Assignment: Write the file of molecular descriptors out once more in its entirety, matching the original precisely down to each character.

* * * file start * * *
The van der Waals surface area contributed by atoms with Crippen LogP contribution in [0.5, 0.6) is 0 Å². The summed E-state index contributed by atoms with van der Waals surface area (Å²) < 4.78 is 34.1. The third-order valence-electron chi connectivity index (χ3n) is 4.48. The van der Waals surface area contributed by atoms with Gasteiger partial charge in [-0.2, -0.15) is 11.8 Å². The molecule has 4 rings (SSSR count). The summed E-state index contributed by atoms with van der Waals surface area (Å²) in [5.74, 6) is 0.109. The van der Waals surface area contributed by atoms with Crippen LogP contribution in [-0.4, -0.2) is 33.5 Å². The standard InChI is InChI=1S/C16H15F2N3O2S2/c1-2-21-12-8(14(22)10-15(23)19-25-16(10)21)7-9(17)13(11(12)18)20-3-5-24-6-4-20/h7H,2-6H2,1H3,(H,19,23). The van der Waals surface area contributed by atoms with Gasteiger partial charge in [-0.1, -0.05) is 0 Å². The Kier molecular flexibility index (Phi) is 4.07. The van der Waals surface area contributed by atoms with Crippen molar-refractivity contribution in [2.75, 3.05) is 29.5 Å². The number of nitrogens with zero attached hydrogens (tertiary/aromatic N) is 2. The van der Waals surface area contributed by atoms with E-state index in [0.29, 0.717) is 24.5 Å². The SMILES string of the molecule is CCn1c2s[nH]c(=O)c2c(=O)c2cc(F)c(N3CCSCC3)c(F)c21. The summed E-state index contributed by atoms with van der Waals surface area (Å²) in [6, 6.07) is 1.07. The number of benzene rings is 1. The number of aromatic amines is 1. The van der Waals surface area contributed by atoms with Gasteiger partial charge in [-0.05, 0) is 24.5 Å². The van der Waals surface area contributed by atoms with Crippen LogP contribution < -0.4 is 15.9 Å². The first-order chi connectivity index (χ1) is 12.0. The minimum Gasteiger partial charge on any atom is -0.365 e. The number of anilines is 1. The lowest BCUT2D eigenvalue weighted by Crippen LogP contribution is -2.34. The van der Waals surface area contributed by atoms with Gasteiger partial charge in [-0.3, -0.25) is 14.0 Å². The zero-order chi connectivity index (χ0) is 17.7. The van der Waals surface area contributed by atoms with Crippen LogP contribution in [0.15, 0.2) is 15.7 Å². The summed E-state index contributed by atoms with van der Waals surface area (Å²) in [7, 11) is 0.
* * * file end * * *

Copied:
The van der Waals surface area contributed by atoms with Crippen LogP contribution in [0.5, 0.6) is 0 Å². The summed E-state index contributed by atoms with van der Waals surface area (Å²) < 4.78 is 34.1. The third-order valence-electron chi connectivity index (χ3n) is 4.48. The van der Waals surface area contributed by atoms with Gasteiger partial charge in [-0.2, -0.15) is 11.8 Å². The molecule has 4 rings (SSSR count). The summed E-state index contributed by atoms with van der Waals surface area (Å²) in [5.74, 6) is 0.109. The van der Waals surface area contributed by atoms with Crippen LogP contribution in [-0.4, -0.2) is 33.5 Å². The standard InChI is InChI=1S/C16H15F2N3O2S2/c1-2-21-12-8(14(22)10-15(23)19-25-16(10)21)7-9(17)13(11(12)18)20-3-5-24-6-4-20/h7H,2-6H2,1H3,(H,19,23). The van der Waals surface area contributed by atoms with Gasteiger partial charge in [-0.1, -0.05) is 0 Å². The Kier molecular flexibility index (Phi) is 4.07. The van der Waals surface area contributed by atoms with Crippen molar-refractivity contribution in [2.75, 3.05) is 29.5 Å². The number of nitrogens with zero attached hydrogens (tertiary/aromatic N) is 2. The van der Waals surface area contributed by atoms with E-state index in [0.29, 0.717) is 24.5 Å². The SMILES string of the molecule is CCn1c2s[nH]c(=O)c2c(=O)c2cc(F)c(N3CCSCC3)c(F)c21. The summed E-state index contributed by atoms with van der Waals surface area (Å²) in [6, 6.07) is 1.07. The number of benzene rings is 1. The number of aromatic amines is 1. The van der Waals surface area contributed by atoms with Gasteiger partial charge in [-0.05, 0) is 24.5 Å². The van der Waals surface area contributed by atoms with Crippen LogP contribution < -0.4 is 15.9 Å². The first-order chi connectivity index (χ1) is 12.0. The minimum Gasteiger partial charge on any atom is -0.365 e. The number of anilines is 1. The lowest BCUT2D eigenvalue weighted by Crippen LogP contribution is -2.34. The van der Waals surface area contributed by atoms with Gasteiger partial charge in [-0.3, -0.25) is 14.0 Å². The zero-order chi connectivity index (χ0) is 17.7. The van der Waals surface area contributed by atoms with Crippen LogP contribution in [0.15, 0.2) is 15.7 Å². The summed E-state index contributed by atoms with van der Waals surface area (Å²) in [7, 11) is 0.